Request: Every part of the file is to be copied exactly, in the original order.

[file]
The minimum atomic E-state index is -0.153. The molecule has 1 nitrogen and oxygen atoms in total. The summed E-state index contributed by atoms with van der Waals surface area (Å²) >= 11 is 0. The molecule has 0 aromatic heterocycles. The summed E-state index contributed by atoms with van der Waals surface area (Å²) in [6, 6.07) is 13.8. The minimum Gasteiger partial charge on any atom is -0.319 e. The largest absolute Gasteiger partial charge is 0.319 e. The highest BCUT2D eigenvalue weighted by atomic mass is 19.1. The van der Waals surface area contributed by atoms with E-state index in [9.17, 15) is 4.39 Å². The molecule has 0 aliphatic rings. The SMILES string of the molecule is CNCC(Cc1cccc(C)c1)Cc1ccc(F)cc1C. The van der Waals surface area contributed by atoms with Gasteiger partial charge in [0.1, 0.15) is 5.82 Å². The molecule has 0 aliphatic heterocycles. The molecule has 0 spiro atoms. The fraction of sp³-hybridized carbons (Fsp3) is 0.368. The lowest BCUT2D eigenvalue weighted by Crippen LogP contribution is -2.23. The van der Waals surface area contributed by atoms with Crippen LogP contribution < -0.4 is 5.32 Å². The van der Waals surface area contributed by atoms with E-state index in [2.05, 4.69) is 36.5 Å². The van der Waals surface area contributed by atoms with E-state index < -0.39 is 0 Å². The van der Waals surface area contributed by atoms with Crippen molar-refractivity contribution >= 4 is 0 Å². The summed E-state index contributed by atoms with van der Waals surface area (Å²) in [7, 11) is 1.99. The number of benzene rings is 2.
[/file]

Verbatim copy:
The minimum atomic E-state index is -0.153. The molecule has 1 nitrogen and oxygen atoms in total. The summed E-state index contributed by atoms with van der Waals surface area (Å²) >= 11 is 0. The molecule has 0 aromatic heterocycles. The summed E-state index contributed by atoms with van der Waals surface area (Å²) in [6, 6.07) is 13.8. The minimum Gasteiger partial charge on any atom is -0.319 e. The largest absolute Gasteiger partial charge is 0.319 e. The highest BCUT2D eigenvalue weighted by atomic mass is 19.1. The van der Waals surface area contributed by atoms with E-state index in [9.17, 15) is 4.39 Å². The molecule has 0 aliphatic rings. The SMILES string of the molecule is CNCC(Cc1cccc(C)c1)Cc1ccc(F)cc1C. The van der Waals surface area contributed by atoms with Gasteiger partial charge in [0.1, 0.15) is 5.82 Å². The molecule has 0 aliphatic heterocycles. The molecule has 0 spiro atoms. The fraction of sp³-hybridized carbons (Fsp3) is 0.368. The lowest BCUT2D eigenvalue weighted by Crippen LogP contribution is -2.23. The van der Waals surface area contributed by atoms with Crippen LogP contribution < -0.4 is 5.32 Å². The van der Waals surface area contributed by atoms with E-state index in [2.05, 4.69) is 36.5 Å². The van der Waals surface area contributed by atoms with E-state index < -0.39 is 0 Å². The van der Waals surface area contributed by atoms with Crippen molar-refractivity contribution >= 4 is 0 Å². The summed E-state index contributed by atoms with van der Waals surface area (Å²) in [7, 11) is 1.99. The number of benzene rings is 2.